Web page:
Agenda: A Journal of Policy Analysis and Reform

Articles

Vol. 24, No. 1, 2017

The Lack of Competition in Governance as an Impediment to Regional Development in Australia
IntroductionAustralia is a large and diverse country. This diversity is obvious when we compare the densely populated southeast to the sparse and underdeveloped north, but significant economic differences exist even across rural areas. As the country...
Read preview Overview
Ricardian Equivalence, the Italian Fiscal Tradition and Western Australia's Government Net Debt
IntroductionThe start of the 'millennium boom' can be dated as 2002-03 (Grafton 2012). The Western Australian (WA) Government was a major beneficiary of that boom, with the value of the state's export of iron ore growing hectically in response to China's...
Read preview Overview
The Growth of Knowledge as Grounds against Paternalism
IntroductionOur regulatory system must protect public health, welfare and safety and our environment while promoting economic growth, innovation, competitiveness and job creation. It must be based on the best available science (Office of the Press Secretary...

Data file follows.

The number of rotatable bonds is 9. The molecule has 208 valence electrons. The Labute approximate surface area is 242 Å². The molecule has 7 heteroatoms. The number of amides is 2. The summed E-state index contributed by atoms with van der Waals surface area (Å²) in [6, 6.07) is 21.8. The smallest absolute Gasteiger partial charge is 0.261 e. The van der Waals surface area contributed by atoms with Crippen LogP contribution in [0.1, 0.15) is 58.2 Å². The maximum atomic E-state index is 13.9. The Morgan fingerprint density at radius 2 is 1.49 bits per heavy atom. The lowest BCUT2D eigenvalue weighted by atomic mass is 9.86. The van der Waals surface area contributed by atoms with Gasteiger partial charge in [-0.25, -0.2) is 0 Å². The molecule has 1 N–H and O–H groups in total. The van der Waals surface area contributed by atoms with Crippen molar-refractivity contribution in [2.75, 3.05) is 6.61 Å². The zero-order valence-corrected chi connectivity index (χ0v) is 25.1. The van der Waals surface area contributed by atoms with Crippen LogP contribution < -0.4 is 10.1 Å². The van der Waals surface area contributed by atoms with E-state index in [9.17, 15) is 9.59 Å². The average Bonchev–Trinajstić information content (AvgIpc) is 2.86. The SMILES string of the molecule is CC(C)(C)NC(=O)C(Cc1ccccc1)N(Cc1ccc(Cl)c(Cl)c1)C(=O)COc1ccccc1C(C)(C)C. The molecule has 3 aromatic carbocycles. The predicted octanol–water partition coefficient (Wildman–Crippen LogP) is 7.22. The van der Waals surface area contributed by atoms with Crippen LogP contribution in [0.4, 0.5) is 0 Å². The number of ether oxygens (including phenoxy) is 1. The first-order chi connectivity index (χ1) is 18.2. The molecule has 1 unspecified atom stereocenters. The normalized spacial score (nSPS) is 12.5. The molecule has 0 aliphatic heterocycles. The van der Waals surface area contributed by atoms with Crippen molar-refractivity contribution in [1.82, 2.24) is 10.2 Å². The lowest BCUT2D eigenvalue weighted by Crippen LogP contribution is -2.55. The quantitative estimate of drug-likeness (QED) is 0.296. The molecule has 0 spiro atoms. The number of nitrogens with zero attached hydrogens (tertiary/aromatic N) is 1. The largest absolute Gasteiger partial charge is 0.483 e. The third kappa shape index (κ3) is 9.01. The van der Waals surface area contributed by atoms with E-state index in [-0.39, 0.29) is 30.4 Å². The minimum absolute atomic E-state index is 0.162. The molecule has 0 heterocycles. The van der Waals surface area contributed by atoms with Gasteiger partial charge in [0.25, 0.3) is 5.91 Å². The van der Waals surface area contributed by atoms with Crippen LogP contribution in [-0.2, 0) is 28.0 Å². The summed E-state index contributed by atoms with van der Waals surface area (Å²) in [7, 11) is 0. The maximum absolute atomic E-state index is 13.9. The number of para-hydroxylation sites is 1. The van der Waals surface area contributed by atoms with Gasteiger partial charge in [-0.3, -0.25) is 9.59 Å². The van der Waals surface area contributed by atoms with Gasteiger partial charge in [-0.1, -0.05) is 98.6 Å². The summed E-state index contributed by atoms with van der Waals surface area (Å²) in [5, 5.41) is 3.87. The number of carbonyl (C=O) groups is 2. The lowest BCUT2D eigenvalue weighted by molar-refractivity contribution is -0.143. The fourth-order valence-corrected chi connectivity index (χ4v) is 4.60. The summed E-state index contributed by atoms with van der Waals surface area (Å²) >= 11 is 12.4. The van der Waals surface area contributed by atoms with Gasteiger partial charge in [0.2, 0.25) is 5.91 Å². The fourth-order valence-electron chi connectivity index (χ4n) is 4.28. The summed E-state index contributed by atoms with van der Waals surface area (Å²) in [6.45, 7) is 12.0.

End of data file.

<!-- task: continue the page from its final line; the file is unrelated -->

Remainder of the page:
Read preview Overview
Log Rolling as an Explanation of Distortions All Round: A Model À la Buchanan and Tullock
IntroductionSince at least the time of Adam Smith, economists have been alive to the vision of a relatively small number of 'special interests' benefiting themselves at the expense of the public weal. But distortions are today so endemic, it is tempting...
Read preview Overview

Vol. 23, No. 1, 2016

Section 18C, Human Rights, and Media Reform: An Institutional Analysis of the 2011-13 Australian Free Speech Debate
IntroductionBetween 2011 and 2013 Australia was engaged in a sustained debate about freedom of speech. This paper provides an institutional economic analysis of the key public policy issues in that debate. The first issue concerned restrictions on 'hate...